As time goes on, I’m getting used to the sound. Part of that is probably the muffler breaking in and causing the drone to get slightly quieter. It also seems to be more of an issue in the cold weather, so the temperatures rising might be helping as well. Maybe my ears are just getting worn out (“Shooting without earmuffs used to be loud, but not anymore!”).
The bottom line is that we can’t expect an aftermarket performance exhaust to sound the same as an OEM one. Those performance gains come at the cost of increased sound. Since I’m incredibly happy with the overall sound of the Gibson exhaust, I’m willing to look past the drone.
2023 Update: The video below features my long term review of the Gibson exhaust – check it out!
A big reason why I chose the Gibson stainless cat-back exhaust was its lifetime warranty. I’m sick of dealing with the exhaust on my daily driver rotting out and having to fix it. This warranty showed me that Gibson expects this exhaust to last a very long time, and if not, at least I won’t be on the hook to replace it.
Reading the included warranty sheet tells a slightly different story. I understand a lot of this is just legal mumbo jumbo to cover their back. Jason at Burtman Industries told me he rarely has a problem with getting Gibson to cover any warranty issues and they seem to stand by their product. With that said, here’s everything the warranty DOES NOT cover:
- Products that have been modified or altered (possibly even adding a resonator as they recommend?!)
- Surface rust
- Rust through
- Road hazards
- Lack of maintenance
- Extreme heat or cold
So basically, unless the exhaust rusts through from the inside – out, you’re on your own. Again, I don’t know if Gibson is strict on this policy or not. It’s something to keep in mind though if you think they’ll replace it for free because it didn’t last forever.
I’m very pleased with the Gibson exhaust. So far, the 1800 RPM drone is the only real downside that I’ve found and it’s not a deal breaker for me. This is a fantastic system for those who don’t want to annoy their neighbors or draw unwanted attention to themselves.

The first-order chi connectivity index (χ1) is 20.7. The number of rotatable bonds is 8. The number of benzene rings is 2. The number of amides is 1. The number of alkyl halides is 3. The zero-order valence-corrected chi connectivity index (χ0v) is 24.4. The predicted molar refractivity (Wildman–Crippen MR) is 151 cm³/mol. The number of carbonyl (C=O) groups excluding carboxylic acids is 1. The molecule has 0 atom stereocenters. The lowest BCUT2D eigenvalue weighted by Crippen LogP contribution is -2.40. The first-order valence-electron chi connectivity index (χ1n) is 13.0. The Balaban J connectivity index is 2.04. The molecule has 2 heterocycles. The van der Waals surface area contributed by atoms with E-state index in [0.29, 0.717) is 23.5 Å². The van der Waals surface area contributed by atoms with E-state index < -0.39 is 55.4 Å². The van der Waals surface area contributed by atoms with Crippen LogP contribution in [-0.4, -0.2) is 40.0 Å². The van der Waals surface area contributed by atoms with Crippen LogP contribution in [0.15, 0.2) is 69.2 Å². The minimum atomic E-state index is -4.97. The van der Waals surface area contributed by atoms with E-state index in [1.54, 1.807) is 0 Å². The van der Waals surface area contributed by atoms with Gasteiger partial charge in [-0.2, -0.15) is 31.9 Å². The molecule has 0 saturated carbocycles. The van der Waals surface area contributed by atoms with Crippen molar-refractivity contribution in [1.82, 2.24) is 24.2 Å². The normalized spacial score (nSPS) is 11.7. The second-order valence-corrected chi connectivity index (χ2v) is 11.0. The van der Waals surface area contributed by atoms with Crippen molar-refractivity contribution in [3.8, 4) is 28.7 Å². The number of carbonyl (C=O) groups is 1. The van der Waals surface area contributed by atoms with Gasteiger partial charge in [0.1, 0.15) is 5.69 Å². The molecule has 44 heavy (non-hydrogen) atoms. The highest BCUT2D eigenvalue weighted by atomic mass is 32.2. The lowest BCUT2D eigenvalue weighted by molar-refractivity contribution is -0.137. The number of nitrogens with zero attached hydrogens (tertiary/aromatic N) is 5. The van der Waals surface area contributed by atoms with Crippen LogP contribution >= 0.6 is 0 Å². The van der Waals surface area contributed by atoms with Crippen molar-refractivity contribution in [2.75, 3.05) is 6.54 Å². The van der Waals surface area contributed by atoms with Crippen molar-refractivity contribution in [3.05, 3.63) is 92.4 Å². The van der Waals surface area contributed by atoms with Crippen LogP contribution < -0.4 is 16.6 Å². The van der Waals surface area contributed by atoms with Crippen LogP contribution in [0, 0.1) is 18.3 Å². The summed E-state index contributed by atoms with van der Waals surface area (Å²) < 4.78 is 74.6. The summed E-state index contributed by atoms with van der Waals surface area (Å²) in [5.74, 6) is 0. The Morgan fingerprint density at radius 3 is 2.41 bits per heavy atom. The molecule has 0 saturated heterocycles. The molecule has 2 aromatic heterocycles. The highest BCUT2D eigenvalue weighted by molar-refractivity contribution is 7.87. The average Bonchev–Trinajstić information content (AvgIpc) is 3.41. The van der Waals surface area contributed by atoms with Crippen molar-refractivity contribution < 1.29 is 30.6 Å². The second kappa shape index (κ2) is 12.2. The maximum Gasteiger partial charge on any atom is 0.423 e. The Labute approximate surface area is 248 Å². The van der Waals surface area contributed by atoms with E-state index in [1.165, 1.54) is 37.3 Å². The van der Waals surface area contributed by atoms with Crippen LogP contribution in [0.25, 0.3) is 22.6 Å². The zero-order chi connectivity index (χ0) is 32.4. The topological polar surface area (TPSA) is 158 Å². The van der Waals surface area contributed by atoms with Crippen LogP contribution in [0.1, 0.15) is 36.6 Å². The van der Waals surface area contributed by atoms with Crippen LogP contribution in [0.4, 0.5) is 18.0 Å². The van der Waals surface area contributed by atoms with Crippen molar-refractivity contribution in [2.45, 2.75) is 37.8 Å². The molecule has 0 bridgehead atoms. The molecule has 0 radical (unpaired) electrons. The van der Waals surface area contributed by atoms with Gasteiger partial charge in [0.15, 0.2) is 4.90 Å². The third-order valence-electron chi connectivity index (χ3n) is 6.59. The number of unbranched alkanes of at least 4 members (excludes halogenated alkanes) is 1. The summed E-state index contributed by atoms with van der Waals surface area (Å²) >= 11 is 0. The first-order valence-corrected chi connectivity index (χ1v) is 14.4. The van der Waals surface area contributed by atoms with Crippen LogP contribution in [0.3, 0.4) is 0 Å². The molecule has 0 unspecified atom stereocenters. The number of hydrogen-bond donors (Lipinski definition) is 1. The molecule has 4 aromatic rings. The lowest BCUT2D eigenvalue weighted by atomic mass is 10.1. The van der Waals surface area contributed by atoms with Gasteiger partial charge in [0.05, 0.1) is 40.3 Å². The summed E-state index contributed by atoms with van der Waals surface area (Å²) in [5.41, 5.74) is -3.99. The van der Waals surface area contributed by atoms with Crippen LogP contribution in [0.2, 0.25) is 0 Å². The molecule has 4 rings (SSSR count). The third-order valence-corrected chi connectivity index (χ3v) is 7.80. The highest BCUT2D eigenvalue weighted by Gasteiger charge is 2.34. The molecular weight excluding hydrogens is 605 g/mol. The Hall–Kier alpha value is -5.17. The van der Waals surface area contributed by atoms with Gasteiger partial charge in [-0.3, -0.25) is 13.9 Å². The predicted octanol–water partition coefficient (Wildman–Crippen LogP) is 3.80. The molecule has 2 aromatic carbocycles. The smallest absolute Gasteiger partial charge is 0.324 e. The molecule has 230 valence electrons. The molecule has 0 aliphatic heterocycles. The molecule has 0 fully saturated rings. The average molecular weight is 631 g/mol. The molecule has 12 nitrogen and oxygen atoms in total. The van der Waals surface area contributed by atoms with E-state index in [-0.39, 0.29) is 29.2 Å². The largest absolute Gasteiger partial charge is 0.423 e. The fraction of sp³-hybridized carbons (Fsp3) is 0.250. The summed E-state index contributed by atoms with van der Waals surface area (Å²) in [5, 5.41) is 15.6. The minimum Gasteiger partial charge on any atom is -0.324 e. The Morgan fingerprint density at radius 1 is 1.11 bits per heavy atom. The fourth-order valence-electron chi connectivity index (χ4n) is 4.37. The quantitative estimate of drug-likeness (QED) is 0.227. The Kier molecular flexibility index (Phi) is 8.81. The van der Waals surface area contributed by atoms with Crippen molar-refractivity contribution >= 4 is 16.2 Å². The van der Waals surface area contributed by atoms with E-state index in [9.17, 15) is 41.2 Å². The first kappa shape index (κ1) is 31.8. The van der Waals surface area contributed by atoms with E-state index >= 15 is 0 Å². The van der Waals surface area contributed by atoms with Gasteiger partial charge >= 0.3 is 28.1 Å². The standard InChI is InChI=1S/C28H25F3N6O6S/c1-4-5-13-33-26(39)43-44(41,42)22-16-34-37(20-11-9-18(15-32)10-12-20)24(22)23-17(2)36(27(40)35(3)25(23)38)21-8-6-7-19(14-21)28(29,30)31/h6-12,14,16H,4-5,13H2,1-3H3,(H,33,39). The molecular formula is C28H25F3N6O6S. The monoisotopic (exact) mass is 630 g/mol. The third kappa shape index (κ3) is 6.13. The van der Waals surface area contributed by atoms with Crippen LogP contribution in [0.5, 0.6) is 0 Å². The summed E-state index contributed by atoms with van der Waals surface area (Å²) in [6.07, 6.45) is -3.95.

I’d call this a “gentleman’s performance exhaust” – it has a very clean and crisp sound with plenty of growl where you want it. The Gibson cat-back really opens up the lungs of Toyota’s 4.7L engine and makes it sound like a V8 should.
Between this system and the Doug Thorley headers, my OEM y-pipe is pretty much the only part of the entire exhaust that isn’t high-quality stainless steel now. I think that’s going to offer a lot in terms of longevity. Whether it can withstand the Canadian winters will be the ultimate test over time.
Lastly, the appearance of the Gibson exhaust is really nice especially with the black tip option. It suits the overall gray/black theme of my 4runner well and looks like a high-quality item. The tip exits in the exact same location as the original exhaust and doesn’t catch your eye as much as other systems out there.
The tailpipe that feeds to the tip is rather noticeable and might look a bit awkward from some angles though. That’s part of the 4runner’s design however and Gibson can’t be faulted for that.
If you’re looking for a mature but throaty sounding exhaust for your 4runner and tend to listen to music while driving on the highway, this might be the exhaust for you. Anyone that wants their 4runner to be as loud as possible or doesn’t want to give up the silence of the OEM system might want to look elsewhere.
Overall, I’d say the Gibson exhaust is a happy compromise right down the middle. It makes noise when you want it to, it’s quiet when you need it to be, it offers increased performance, and hopefully it’ll last a long time. That’s exactly what I was looking for when I realized I had to pull my stock exhaust off life support.
- Great build quality with sturdy stainless steel
- Nice price
- Subtle, yet aggressive sound
- No rasp
- Good fitment
- Simple install
- Awesome combo with Doug Thorley headers
- Stealth appearance with Elite Black Series tip
- Noticeable drone around 1800 RPM
- Slight issue with the angle of one hanger
- Lifetime warranty might not cover all real-world conditions
Tim is the creator of Canadian Gearhead. His experience with auto detailing and working for Toyota shows through all of the articles posted here. He runs the Canadian Gearhead site and YouTube channel full-time now and currently owns a 2007 4runner, 2006 Tacoma, and 1991 MR2. Read more about Tim: